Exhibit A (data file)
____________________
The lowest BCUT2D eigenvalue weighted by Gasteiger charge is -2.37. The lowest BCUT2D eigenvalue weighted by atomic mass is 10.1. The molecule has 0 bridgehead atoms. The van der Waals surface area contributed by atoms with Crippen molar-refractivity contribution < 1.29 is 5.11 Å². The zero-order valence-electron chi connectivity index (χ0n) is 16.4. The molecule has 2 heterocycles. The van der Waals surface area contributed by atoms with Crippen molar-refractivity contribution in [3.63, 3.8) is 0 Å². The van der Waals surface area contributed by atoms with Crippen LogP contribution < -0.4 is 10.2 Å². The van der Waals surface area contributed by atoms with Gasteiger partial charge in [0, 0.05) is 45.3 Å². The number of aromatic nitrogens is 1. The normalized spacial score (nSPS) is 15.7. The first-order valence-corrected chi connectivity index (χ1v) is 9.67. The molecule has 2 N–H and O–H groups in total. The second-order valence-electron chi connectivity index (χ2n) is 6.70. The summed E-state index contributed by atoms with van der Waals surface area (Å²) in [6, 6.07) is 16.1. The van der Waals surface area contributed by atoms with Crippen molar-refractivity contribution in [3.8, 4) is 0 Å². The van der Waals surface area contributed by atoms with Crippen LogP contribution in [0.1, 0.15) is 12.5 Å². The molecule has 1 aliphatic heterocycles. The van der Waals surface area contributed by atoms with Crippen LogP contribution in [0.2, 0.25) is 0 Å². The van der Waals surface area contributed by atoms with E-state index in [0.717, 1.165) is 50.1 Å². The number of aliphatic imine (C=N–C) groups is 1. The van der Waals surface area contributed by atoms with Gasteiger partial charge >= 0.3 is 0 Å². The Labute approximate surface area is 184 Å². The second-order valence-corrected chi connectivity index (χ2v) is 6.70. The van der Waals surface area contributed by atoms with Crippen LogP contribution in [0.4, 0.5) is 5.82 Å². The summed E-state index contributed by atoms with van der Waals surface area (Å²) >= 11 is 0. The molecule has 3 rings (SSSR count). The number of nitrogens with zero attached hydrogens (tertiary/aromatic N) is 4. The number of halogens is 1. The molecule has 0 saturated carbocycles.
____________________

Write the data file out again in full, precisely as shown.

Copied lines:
The lowest BCUT2D eigenvalue weighted by Gasteiger charge is -2.37. The lowest BCUT2D eigenvalue weighted by atomic mass is 10.1. The molecule has 0 bridgehead atoms. The van der Waals surface area contributed by atoms with Crippen molar-refractivity contribution < 1.29 is 5.11 Å². The zero-order valence-electron chi connectivity index (χ0n) is 16.4. The molecule has 2 heterocycles. The van der Waals surface area contributed by atoms with Crippen molar-refractivity contribution in [3.63, 3.8) is 0 Å². The van der Waals surface area contributed by atoms with Crippen LogP contribution < -0.4 is 10.2 Å². The van der Waals surface area contributed by atoms with Gasteiger partial charge in [0, 0.05) is 45.3 Å². The number of aromatic nitrogens is 1. The normalized spacial score (nSPS) is 15.7. The first-order valence-corrected chi connectivity index (χ1v) is 9.67. The molecule has 2 N–H and O–H groups in total. The second-order valence-electron chi connectivity index (χ2n) is 6.70. The summed E-state index contributed by atoms with van der Waals surface area (Å²) in [6, 6.07) is 16.1. The van der Waals surface area contributed by atoms with Crippen molar-refractivity contribution in [3.8, 4) is 0 Å². The van der Waals surface area contributed by atoms with Crippen LogP contribution in [0.1, 0.15) is 12.5 Å². The molecule has 1 aliphatic heterocycles. The van der Waals surface area contributed by atoms with Crippen LogP contribution in [0.2, 0.25) is 0 Å². The van der Waals surface area contributed by atoms with E-state index in [0.717, 1.165) is 50.1 Å². The number of aliphatic imine (C=N–C) groups is 1. The van der Waals surface area contributed by atoms with Gasteiger partial charge >= 0.3 is 0 Å². The Labute approximate surface area is 184 Å². The second-order valence-corrected chi connectivity index (χ2v) is 6.70. The van der Waals surface area contributed by atoms with Crippen LogP contribution in [0.4, 0.5) is 5.82 Å². The summed E-state index contributed by atoms with van der Waals surface area (Å²) >= 11 is 0. The molecule has 3 rings (SSSR count). The number of nitrogens with zero attached hydrogens (tertiary/aromatic N) is 4. The number of halogens is 1. The molecule has 0 saturated carbocycles.